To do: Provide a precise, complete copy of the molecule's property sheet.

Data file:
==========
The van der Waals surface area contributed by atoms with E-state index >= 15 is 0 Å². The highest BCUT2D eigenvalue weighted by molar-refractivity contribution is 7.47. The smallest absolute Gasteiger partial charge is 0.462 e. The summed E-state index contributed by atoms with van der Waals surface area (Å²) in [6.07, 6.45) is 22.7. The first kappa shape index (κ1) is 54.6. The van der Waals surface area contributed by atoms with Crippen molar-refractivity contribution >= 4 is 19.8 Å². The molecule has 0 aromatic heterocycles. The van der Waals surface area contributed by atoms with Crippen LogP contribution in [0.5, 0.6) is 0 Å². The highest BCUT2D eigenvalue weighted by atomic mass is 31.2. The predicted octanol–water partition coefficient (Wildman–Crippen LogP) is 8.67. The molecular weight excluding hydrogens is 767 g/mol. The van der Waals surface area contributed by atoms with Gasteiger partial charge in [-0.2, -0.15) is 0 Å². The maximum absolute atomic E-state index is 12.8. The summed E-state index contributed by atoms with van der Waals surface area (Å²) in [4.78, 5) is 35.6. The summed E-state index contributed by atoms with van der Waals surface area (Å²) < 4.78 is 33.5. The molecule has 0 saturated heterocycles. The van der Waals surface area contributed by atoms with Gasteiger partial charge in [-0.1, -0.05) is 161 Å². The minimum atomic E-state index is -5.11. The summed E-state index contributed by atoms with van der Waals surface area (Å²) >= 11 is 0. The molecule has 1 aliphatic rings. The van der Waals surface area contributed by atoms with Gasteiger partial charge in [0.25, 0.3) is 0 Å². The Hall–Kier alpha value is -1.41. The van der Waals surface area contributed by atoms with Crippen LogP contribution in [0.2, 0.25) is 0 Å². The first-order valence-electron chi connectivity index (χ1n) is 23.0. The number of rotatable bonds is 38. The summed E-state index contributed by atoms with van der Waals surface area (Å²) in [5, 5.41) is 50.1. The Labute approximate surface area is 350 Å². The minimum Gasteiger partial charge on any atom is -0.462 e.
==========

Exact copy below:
The van der Waals surface area contributed by atoms with E-state index >= 15 is 0 Å². The highest BCUT2D eigenvalue weighted by molar-refractivity contribution is 7.47. The smallest absolute Gasteiger partial charge is 0.462 e. The summed E-state index contributed by atoms with van der Waals surface area (Å²) in [6.07, 6.45) is 22.7. The first kappa shape index (κ1) is 54.6. The van der Waals surface area contributed by atoms with Crippen molar-refractivity contribution >= 4 is 19.8 Å². The molecule has 0 aromatic heterocycles. The van der Waals surface area contributed by atoms with Crippen LogP contribution in [0.5, 0.6) is 0 Å². The highest BCUT2D eigenvalue weighted by atomic mass is 31.2. The predicted octanol–water partition coefficient (Wildman–Crippen LogP) is 8.67. The molecular weight excluding hydrogens is 767 g/mol. The van der Waals surface area contributed by atoms with Gasteiger partial charge in [-0.2, -0.15) is 0 Å². The maximum absolute atomic E-state index is 12.8. The summed E-state index contributed by atoms with van der Waals surface area (Å²) in [4.78, 5) is 35.6. The summed E-state index contributed by atoms with van der Waals surface area (Å²) < 4.78 is 33.5. The molecule has 0 saturated heterocycles. The van der Waals surface area contributed by atoms with Gasteiger partial charge in [-0.1, -0.05) is 161 Å². The minimum atomic E-state index is -5.11. The summed E-state index contributed by atoms with van der Waals surface area (Å²) >= 11 is 0. The molecule has 1 aliphatic rings. The van der Waals surface area contributed by atoms with Gasteiger partial charge in [0.25, 0.3) is 0 Å². The Hall–Kier alpha value is -1.41. The van der Waals surface area contributed by atoms with Crippen LogP contribution in [0.2, 0.25) is 0 Å². The first-order valence-electron chi connectivity index (χ1n) is 23.0. The number of rotatable bonds is 38. The summed E-state index contributed by atoms with van der Waals surface area (Å²) in [5, 5.41) is 50.1. The Labute approximate surface area is 350 Å². The minimum Gasteiger partial charge on any atom is -0.462 e.